Interview with “Jamie and Jessie Are Not Together” director Wendy Jo Carlton


Fortunately or unfortunately, most of us have fallen hard for a friend. Sometimes it works out but many times it fails to spark because the other party was oblivious to your attraction, the timing was off or they just weren’t that into you. Suffice it to say, when writer/director Wendy Jo Carlton set out to make a new movie, she found her inspiration at (where else?) a Chicago Dyke March when she noticed the extreme closeness of friends Jacqui Jackson and Jessica London-Shields. The two actresses were closer than close and were often assumed to be romantically coupled but, in reality, they were nothing more than good friends. Take that story, cast your inspirations as the title characters, put a musical spin on it and you have the indie film Jamie and Jessie Are Not Together.

While traveling around the country to the various LGBT film festivals – most recently Outfest in Los Angeles – the film has been garnering accolades from audience and critics alike for it’s blend of comedy, music and, above all else, love. ( gave it a glowing review.) To find out more about the inner workings of this queer tale of love set in Chicago (with an all-Chicago cast), sat down for a chat with Carlton, who discussed crushes, how the death of her father sparked a creative fire and her thoughts on last year’s lesbian portrayal in The Kids Are All Right. Everyone has had crushes on friends and some happen and some don’t. Is that where the story came from?
Wendy Jo Carlton: I think it’s very common for folks to fall in love with a best friend or think they’re in love with their best friend and I’ve personally had that experience when I was younger. There’s something about that gray area, that I’m interested in — that gray, organic moving area of intimacy between two people and the closer they get, you can get confused about attraction and sexual attraction. In the movie, for example, they have no problem rubbing each other’s feet and you can be lovers doing that and not lovers doing that but it’s sensual and it’s physical and it’s personal so you have to be pretty comfortable with that person to rub their feet.

I’ve always been attracted to the fluid, gray areas of intimacy between people and, yes, I’ve personally had the experience of being in love with a friend and, this is maybe not particular to lesbians but since I am one and have been for quite awhile, I have multiple experiences with different other women who are my exes. Your ex-lover situation, there’s a gray area there, too, if you maintain a healthy relationship and you’re friends, know about each other and hang out. A lot of people who are looking from afar think you’re together and that’s where that idea came from. I was in love with a friend who I never did sleep with.

AE:  Insert “Dammit!
WJC: [laughs] We did kiss, though, and sometimes a kiss is enough, and I mean that in a good way! Sometimes a kiss is enough and you can have the best of all the fantasy and never have reality get in there and muck it up, you know?

AE: Did making this a musical make the film an easier endeavor or did you make it twice as hard?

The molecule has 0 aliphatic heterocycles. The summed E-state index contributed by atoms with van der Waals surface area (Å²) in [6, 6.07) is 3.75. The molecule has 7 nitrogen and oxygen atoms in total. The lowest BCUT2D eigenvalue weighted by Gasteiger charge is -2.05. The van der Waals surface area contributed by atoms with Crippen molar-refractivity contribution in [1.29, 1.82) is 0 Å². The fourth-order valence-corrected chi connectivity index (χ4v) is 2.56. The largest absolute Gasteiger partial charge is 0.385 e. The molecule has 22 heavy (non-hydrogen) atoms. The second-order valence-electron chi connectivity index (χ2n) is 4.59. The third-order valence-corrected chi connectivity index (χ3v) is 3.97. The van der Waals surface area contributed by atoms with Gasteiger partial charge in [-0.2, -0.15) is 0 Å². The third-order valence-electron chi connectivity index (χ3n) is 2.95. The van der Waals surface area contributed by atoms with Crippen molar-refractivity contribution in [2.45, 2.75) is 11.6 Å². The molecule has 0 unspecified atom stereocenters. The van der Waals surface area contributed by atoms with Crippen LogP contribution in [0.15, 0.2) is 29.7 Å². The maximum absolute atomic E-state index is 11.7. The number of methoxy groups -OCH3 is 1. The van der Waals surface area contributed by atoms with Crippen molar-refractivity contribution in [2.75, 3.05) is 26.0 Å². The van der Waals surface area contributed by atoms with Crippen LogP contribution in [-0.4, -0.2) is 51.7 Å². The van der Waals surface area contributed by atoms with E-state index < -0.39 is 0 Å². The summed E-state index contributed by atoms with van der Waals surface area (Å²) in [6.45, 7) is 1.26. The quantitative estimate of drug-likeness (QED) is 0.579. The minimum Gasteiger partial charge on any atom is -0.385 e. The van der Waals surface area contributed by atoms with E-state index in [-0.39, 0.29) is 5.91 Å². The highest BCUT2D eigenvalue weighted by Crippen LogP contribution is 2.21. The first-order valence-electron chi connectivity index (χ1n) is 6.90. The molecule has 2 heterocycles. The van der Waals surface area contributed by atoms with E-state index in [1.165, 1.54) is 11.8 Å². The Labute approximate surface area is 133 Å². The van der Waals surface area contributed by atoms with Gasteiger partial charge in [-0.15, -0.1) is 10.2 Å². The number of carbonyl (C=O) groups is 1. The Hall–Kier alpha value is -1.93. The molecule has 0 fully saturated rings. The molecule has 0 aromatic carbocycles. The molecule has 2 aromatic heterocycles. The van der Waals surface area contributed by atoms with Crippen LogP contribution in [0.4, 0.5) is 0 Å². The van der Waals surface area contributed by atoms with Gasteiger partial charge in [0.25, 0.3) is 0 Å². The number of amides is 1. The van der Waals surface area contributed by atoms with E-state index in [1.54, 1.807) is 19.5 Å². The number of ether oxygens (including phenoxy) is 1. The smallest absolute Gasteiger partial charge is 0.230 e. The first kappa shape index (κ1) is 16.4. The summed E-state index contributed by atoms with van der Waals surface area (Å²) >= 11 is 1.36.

WJC: I call this a romantic musical or a romantic comedy with musical numbers because I have created a hybrid of the genres. I didn’t want to make a musical, per se, in a classic sense like West Side Story and Grease. In terms of production, I created much more work for myself and the actors but it was a big challenge, we met the challenge [and] I was super inspired to do it once I started writing the songs.

AE: How did you go about incorporating the songs in the script?
WJC: I wrote the overall script story first knowing the moments Jesse would start singing and what it would be about and when Jamie would start singing and what it would be about. So I had a list and went back and wrote the songs. There’s a lot of magic in this movie, as corny as it sounds. I wrote the screenplay last July and August and we shot mid-September through the first week of October. In between there, at the end of August or September, I was in the studio recording the music because we had to record the songs so that during production all the actors could lip sync to themselves.

AE: So it was a very quick production, right?
WJC: Very quick! I have to say, my father passed away almost a year ago and when he died, I was already writing this script. I was a month into writing Jamie and Jesse Are Not together. He passed away in Michigan and I came back on fire in terms of being inspired to make the film I wanted to make, tell the love story I wanted to tell and make a movie that is an experience of love and the confusion and a celebration of the confusion as opposed to what is often kind of minimized where it’s “Ohhhh, lesbian drama.”  But it was more like “Excuse me, I got something to say!”

First of all, it’s not just lesbians who have romantic drama. Everyone does. But I think women in particular, if you put two women together and if they happen to be more expressive or sensitive emotionally or combine those elements with being young, yeah, there’s going to be some drama there but I’m interested in lesbian drama as going deeper. Get into the complexity and the gray areas and the personalities of it. That’s what this story was to me.

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